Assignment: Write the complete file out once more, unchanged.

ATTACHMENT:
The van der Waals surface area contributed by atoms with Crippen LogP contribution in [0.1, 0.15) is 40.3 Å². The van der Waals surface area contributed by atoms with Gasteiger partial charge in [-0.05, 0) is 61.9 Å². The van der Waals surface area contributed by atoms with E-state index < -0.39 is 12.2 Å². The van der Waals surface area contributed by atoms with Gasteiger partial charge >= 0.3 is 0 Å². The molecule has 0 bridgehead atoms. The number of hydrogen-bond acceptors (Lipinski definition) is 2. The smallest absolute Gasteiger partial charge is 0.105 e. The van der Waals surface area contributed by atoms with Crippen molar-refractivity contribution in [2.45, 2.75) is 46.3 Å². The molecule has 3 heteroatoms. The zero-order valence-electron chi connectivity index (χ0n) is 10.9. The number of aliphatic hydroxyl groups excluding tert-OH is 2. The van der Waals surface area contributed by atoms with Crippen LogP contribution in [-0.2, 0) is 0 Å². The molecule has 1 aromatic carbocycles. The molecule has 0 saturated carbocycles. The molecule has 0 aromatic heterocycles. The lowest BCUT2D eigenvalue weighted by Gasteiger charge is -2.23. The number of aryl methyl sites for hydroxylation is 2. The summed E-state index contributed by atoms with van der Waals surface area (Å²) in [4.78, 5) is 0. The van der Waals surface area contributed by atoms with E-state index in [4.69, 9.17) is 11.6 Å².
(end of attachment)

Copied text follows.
The van der Waals surface area contributed by atoms with Crippen LogP contribution in [0.1, 0.15) is 40.3 Å². The van der Waals surface area contributed by atoms with Gasteiger partial charge in [-0.05, 0) is 61.9 Å². The van der Waals surface area contributed by atoms with E-state index < -0.39 is 12.2 Å². The van der Waals surface area contributed by atoms with Gasteiger partial charge >= 0.3 is 0 Å². The molecule has 0 bridgehead atoms. The number of hydrogen-bond acceptors (Lipinski definition) is 2. The smallest absolute Gasteiger partial charge is 0.105 e. The van der Waals surface area contributed by atoms with Crippen molar-refractivity contribution in [2.45, 2.75) is 46.3 Å². The molecule has 3 heteroatoms. The zero-order valence-electron chi connectivity index (χ0n) is 10.9. The number of aliphatic hydroxyl groups excluding tert-OH is 2. The van der Waals surface area contributed by atoms with Crippen LogP contribution in [-0.2, 0) is 0 Å². The molecule has 1 aromatic carbocycles. The molecule has 0 saturated carbocycles. The molecule has 0 aromatic heterocycles. The lowest BCUT2D eigenvalue weighted by Gasteiger charge is -2.23. The number of aryl methyl sites for hydroxylation is 2. The summed E-state index contributed by atoms with van der Waals surface area (Å²) in [4.78, 5) is 0. The van der Waals surface area contributed by atoms with E-state index in [4.69, 9.17) is 11.6 Å².